In fact most politicians genuinely want to make things better, at least for the folks who elected them.
So why do we keep hearing the name calling and, often, outright hatred of the so-called "opposition?" To put it simply the philosophical differences between Liberals and Conservatives are sometimes so vast they prohibit common understanding.
Most disputes arise from Liberals belief that business, especially corporations, cannot be trusted, must be regulated, and must be prevented from exploiting both the consumer and the laborer.
Conservatives believe, on the other hand, that Government, especially the Federal Government, cannot be trusted, must be minimized, and must be prevented from exploiting both the consumer and the laborer.
In short Liberals trust the government, conservatives trust the free market.
One of the most obvious laws that has arisen from Liberal's fear of corporations is the demand for competitive bidding on most government projects. These are good laws and good practice. Conservatives agree because corporations themselves engage in competitive bidding. This is exactly as it should be as it saves the taxpayers money and insures fair and open competition.
But here's where Conservatives and Liberals part. While Liberals DEMAND competitive bidding for contracts, the Liberal fear of corporate exploitation actually creates another unbreakable monopoly, fixes prices, stifles competition and insures gross overpayment in another area of commerce: Labor or workers wages. Today thirty-one states and the District of Columbia have "prevailing wage" laws, backed by the depression era Federal Law known as the Davis-Bacon Act. Curiously these laws do not insure workers are paid the actual prevailing wage, but that they are paid significantly more. Instead of looking to the private sector, "prevailing wage "rates are dictated by unelected government boards of bureaucrats, often stacked with union members. These laws only affect wages paid for government contracts and government projects.
Davis-Bacon is a sacred cow among Liberals and especially unions. Every election every effort is made to protect "prevailing wage" laws and Davis-Bacon itself. How else can we Liberals protect the lowly laborers from the evil corporations?
A little history of Davis-Bacon is in order here. Although the law is a child of The Great Depression, it wasn't written or enacted by President Roosevelt and The New Deal Democrats. Instead it was authored by Republican Senator James Bacon of Pennsylvania and Republican Representative Robert Davis of New York and it was signed into law by Republican President Herbert Hoover. Worse yet it was one of the most blatantly racist laws passed by Congress since the end of the Civil War. It's primary purpose was to prevent blacks from working on government projects and to insure skilled trade unions would remain mostly white. Bacon, Davis and others feared an influx of black laborers from the south would stream into the north, willing to work for much less than the white natives. [Does any of this sound vaguely familiar to the current illegal immigration fears being debated in Congress today?]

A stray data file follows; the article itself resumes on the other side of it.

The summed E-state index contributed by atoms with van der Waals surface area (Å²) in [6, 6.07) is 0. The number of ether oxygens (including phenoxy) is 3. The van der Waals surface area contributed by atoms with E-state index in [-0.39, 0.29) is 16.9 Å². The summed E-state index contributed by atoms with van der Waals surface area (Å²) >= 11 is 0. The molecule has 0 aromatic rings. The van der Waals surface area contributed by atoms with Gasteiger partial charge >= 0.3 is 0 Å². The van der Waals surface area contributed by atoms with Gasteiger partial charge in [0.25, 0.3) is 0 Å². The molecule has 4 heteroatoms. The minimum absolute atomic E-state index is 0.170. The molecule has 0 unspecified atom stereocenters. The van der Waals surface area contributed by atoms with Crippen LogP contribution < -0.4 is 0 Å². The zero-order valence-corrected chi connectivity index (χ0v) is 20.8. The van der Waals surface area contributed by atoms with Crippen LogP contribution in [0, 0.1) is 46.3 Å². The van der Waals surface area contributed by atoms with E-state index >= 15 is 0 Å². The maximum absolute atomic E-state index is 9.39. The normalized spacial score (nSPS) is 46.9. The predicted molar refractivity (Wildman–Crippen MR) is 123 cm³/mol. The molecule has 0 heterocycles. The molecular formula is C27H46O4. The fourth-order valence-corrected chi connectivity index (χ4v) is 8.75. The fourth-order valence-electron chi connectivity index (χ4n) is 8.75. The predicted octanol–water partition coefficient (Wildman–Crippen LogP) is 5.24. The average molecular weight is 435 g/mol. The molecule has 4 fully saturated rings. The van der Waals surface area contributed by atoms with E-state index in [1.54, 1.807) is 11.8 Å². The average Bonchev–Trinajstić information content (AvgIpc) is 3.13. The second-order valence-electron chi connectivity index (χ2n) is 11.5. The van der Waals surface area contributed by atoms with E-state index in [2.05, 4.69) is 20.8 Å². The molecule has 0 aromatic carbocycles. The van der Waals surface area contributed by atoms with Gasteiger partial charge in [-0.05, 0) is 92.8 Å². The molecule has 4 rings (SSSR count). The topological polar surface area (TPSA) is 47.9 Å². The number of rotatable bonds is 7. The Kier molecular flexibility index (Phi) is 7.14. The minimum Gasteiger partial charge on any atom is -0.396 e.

The law was so distasteful that Congress defeated it for fourteen straight years. But Davis and Bacon reintroduced it in each new session of Congress. The Depression gave Davis-Bacon new life. Hoover believed that the depression might end if we could just raise workers wages. He agreed to lend his support the bill. As The Great Depression deepened, Congress was willing to try anything and finally passed the bill. It certainly didn't save Hoover's job as he was defeated later that year.
As often is the case, the law now has the exact reverse effect from what was originally intended. This morning on National Public Radio's Morning Edition we had this stunning example of the law's failure in Washington State:
A state law that's been on the books for more than a half-century requires Washington companies to pay their workers a prevailing wage — or an hourly rate set by the government — on state-funded projects.
But as Precision's Leighton explains, companies in states like Idaho and Utah, which don't have prevailing wage laws, can pay their workers less.
"It puts us at such a disadvantage," he says. "There could be a project right out on our backdoor out here that I can't get because a company in Utah gets such a competitive advantage by not having to pay these rates."
Prevailing wage rules were put in place so workers would get a living wage, but on a job like this one, Leighton says the difference could be $10 an hour per worker.
State Sen. Steve Conway, a Democrat, agrees that the rules can make it difficult to compete against out-of-state firms.
"It does have unintended consequences," he says. "We need to figure out a solution to this."
For now, at least, Precision is likely to bid on fewer state-funded projects, and that means fewer choices and chances to win large contracts close to home. The company is now looking for projects in places like Alaska and Guam.
A law originally intended to protect local workers instead costs local workers their jobs. And the law also causes the government to overpay for their projects, when compared with similar projects completed in the private sector.